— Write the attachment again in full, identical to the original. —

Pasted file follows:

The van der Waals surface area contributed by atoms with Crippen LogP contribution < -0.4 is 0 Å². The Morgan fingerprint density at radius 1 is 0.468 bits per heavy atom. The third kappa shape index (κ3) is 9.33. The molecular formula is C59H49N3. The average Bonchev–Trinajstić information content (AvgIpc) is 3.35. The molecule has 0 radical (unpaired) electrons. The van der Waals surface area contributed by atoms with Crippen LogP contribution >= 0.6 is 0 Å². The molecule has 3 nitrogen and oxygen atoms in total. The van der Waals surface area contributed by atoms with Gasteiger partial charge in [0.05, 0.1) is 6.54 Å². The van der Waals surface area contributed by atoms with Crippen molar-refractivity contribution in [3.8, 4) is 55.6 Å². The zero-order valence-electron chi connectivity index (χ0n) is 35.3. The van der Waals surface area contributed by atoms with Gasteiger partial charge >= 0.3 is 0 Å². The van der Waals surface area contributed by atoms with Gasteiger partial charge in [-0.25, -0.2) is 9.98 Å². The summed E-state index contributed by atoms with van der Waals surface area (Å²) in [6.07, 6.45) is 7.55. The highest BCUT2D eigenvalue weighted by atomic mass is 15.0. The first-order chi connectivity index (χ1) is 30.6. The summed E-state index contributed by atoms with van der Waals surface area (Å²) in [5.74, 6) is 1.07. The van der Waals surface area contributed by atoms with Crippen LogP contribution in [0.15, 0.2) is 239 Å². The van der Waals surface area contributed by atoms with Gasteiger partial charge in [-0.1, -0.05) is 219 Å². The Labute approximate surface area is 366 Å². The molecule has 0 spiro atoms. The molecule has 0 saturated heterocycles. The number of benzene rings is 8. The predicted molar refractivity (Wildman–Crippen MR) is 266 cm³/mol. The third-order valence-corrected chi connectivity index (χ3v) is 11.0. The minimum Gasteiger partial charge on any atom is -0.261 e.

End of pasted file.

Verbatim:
The van der Waals surface area contributed by atoms with Crippen LogP contribution < -0.4 is 0 Å². The Morgan fingerprint density at radius 1 is 0.468 bits per heavy atom. The third kappa shape index (κ3) is 9.33. The molecular formula is C59H49N3. The average Bonchev–Trinajstić information content (AvgIpc) is 3.35. The molecule has 0 radical (unpaired) electrons. The van der Waals surface area contributed by atoms with Crippen LogP contribution >= 0.6 is 0 Å². The molecule has 3 nitrogen and oxygen atoms in total. The van der Waals surface area contributed by atoms with Gasteiger partial charge in [0.05, 0.1) is 6.54 Å². The van der Waals surface area contributed by atoms with Crippen molar-refractivity contribution in [3.8, 4) is 55.6 Å². The zero-order valence-electron chi connectivity index (χ0n) is 35.3. The van der Waals surface area contributed by atoms with Gasteiger partial charge >= 0.3 is 0 Å². The van der Waals surface area contributed by atoms with Gasteiger partial charge in [-0.25, -0.2) is 9.98 Å². The summed E-state index contributed by atoms with van der Waals surface area (Å²) in [6.07, 6.45) is 7.55. The highest BCUT2D eigenvalue weighted by atomic mass is 15.0. The first-order chi connectivity index (χ1) is 30.6. The summed E-state index contributed by atoms with van der Waals surface area (Å²) in [5.74, 6) is 1.07. The van der Waals surface area contributed by atoms with Crippen LogP contribution in [0.15, 0.2) is 239 Å². The van der Waals surface area contributed by atoms with Gasteiger partial charge in [-0.1, -0.05) is 219 Å². The Labute approximate surface area is 366 Å². The molecule has 0 spiro atoms. The molecule has 0 saturated heterocycles. The number of benzene rings is 8. The predicted molar refractivity (Wildman–Crippen MR) is 266 cm³/mol. The third-order valence-corrected chi connectivity index (χ3v) is 11.0. The minimum Gasteiger partial charge on any atom is -0.261 e.